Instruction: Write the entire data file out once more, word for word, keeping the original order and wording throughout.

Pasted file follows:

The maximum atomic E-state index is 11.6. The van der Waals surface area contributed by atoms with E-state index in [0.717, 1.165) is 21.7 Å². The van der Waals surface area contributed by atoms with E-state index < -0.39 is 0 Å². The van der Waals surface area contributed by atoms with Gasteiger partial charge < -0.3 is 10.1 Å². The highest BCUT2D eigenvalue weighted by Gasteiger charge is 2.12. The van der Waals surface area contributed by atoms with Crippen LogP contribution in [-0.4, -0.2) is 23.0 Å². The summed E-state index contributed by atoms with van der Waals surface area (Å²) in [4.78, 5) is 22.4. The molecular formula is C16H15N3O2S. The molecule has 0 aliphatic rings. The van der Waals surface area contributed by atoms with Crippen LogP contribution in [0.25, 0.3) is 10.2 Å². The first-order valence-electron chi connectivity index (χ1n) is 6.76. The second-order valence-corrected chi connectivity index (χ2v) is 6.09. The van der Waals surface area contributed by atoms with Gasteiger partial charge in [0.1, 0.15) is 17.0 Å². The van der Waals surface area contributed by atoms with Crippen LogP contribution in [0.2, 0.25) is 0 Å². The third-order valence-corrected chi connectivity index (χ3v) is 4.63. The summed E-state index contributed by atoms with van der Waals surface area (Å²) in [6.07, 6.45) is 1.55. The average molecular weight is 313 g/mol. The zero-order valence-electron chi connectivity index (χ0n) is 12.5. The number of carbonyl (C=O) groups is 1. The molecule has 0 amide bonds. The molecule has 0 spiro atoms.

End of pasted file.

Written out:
The maximum atomic E-state index is 11.6. The van der Waals surface area contributed by atoms with E-state index in [0.717, 1.165) is 21.7 Å². The van der Waals surface area contributed by atoms with E-state index < -0.39 is 0 Å². The van der Waals surface area contributed by atoms with Gasteiger partial charge < -0.3 is 10.1 Å². The highest BCUT2D eigenvalue weighted by Gasteiger charge is 2.12. The van der Waals surface area contributed by atoms with Crippen LogP contribution in [-0.4, -0.2) is 23.0 Å². The summed E-state index contributed by atoms with van der Waals surface area (Å²) in [4.78, 5) is 22.4. The molecular formula is C16H15N3O2S. The molecule has 0 aliphatic rings. The van der Waals surface area contributed by atoms with Crippen LogP contribution in [0.25, 0.3) is 10.2 Å². The first-order valence-electron chi connectivity index (χ1n) is 6.76. The second-order valence-corrected chi connectivity index (χ2v) is 6.09. The van der Waals surface area contributed by atoms with Gasteiger partial charge in [0.1, 0.15) is 17.0 Å². The van der Waals surface area contributed by atoms with Crippen LogP contribution in [0.2, 0.25) is 0 Å². The third-order valence-corrected chi connectivity index (χ3v) is 4.63. The summed E-state index contributed by atoms with van der Waals surface area (Å²) in [6.07, 6.45) is 1.55. The average molecular weight is 313 g/mol. The zero-order valence-electron chi connectivity index (χ0n) is 12.5. The number of carbonyl (C=O) groups is 1. The molecule has 0 amide bonds. The molecule has 0 spiro atoms.